Titus Pomponius Atticus

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Titus Pomponius Atticus or Quintus Caecilius Pomponianus (* late 110 BC ; † March 31, 32 BC ) was a Roman knight from the Pomponier family , which according to ancient beliefs went back to the Roman king Numa Pompilius .

He was a close friend of Marcus Tullius Cicero , with whom he exchanged letters for years; Only the letters from Cicero to Atticus have survived. This friendship is remarkable in that Atticus - in contrast to Cicero - was a follower of Epicureanism .


Besides Ciceros epistulae ad Atticum and other writings, especially those in which Atticus appears as a dialogue partner, a biography by Cornelius Nepos teaches about Atticus' life . However, since Atticus himself determined which letters of his friend were published after his death, and Nepos, as a close friend, renounced everything that could cast a negative light on Atticus, it must be assumed that the picture is embellished.


Atticus was the son of an otherwise unknown Titus Pomponius and a Caecilia Metella . He enjoyed the lessons of his teachers together with Marcus Tullius Cicero, his relatives Gaius Marius (the son of the famous general Marius ) and Lucius Manlius Torquatus , and like his friend Cicero he was already famous as a child for his zeal for education.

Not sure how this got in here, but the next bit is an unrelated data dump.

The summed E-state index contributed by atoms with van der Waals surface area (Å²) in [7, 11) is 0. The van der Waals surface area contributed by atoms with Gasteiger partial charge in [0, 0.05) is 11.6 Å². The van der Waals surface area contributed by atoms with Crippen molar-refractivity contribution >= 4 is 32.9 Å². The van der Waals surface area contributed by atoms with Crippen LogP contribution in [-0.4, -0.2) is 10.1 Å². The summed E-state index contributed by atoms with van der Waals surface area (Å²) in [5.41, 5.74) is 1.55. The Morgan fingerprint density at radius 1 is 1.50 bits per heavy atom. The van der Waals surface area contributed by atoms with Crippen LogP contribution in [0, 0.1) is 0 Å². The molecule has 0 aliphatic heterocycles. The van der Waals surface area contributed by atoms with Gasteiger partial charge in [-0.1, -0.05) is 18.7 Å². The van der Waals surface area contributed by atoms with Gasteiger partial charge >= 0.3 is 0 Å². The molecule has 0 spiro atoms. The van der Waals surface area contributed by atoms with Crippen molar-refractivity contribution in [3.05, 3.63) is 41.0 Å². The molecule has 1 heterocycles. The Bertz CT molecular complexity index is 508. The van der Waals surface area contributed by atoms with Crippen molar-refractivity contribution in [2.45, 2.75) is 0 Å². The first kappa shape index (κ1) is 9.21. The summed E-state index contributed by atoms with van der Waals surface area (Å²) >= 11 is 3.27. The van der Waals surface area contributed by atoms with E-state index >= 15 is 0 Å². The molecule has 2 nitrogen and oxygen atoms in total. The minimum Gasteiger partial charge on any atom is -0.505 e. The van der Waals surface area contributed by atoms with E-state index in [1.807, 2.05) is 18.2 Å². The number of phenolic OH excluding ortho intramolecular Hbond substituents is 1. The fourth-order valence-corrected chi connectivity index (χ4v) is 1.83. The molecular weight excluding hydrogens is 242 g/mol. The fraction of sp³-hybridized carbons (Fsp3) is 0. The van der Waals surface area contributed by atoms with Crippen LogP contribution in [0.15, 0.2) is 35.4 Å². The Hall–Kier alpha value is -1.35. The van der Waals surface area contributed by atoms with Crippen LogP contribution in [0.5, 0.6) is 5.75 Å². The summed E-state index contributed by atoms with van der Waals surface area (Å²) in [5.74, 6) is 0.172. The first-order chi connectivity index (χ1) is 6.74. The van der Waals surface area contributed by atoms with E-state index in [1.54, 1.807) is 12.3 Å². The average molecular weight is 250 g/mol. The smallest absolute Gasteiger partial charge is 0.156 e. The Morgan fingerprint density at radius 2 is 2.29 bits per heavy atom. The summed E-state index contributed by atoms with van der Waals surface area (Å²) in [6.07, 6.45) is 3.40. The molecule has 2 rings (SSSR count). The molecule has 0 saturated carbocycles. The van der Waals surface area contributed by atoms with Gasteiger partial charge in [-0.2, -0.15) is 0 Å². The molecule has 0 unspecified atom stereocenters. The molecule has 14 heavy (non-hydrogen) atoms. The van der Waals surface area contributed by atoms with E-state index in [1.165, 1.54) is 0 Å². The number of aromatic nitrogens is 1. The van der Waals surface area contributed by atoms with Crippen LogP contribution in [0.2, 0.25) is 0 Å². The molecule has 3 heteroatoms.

After 88 BC His distant relative, the tribune Publius Sulpicius Rufus , who was on the side of Marius, had been murdered, Atticus was forced to take sides with Sulla or Cinna . Since such a decision ran counter to his philosophy of life, he left Rome and went to Athens , where he lived from 86 to 65 BC. BC (with interruptions) lived. He earned the nickname Atticus by helping to rebuild the city after it was destroyed by the Romans under Sulla. The Athenians wanted to give him citizenship out of gratitude, but Atticus waived this because it could not be combined with Roman citizenship . According to Perlwitz, this account conceals the most important reason for Atticus' move to Athens: His main source of income, money lending, threatened to dry up in Rome due to the alliance war and the devaluation of money by the lex Valeria de aere alieno , which reduced the previous debt to a quarter. At the same time, after the destruction of the First Mithridatic War, there was a great need for capital in Athens . Although Atticus did not charge the same usury as other moneylenders, he was able to increase his father's inheritance considerably by the time he returned to Rome. However, since he used part of this profit to give Athens cheap loans and to supply the starving population with grain free of charge, he was celebrated by the city as a benefactor. At Buthroton he bought a latifundium , from whose fertile soil rich income could be expected. In his work De Re Rustica , Marcus Terentius Varro memorialized the experience he gained there in cattle breeding .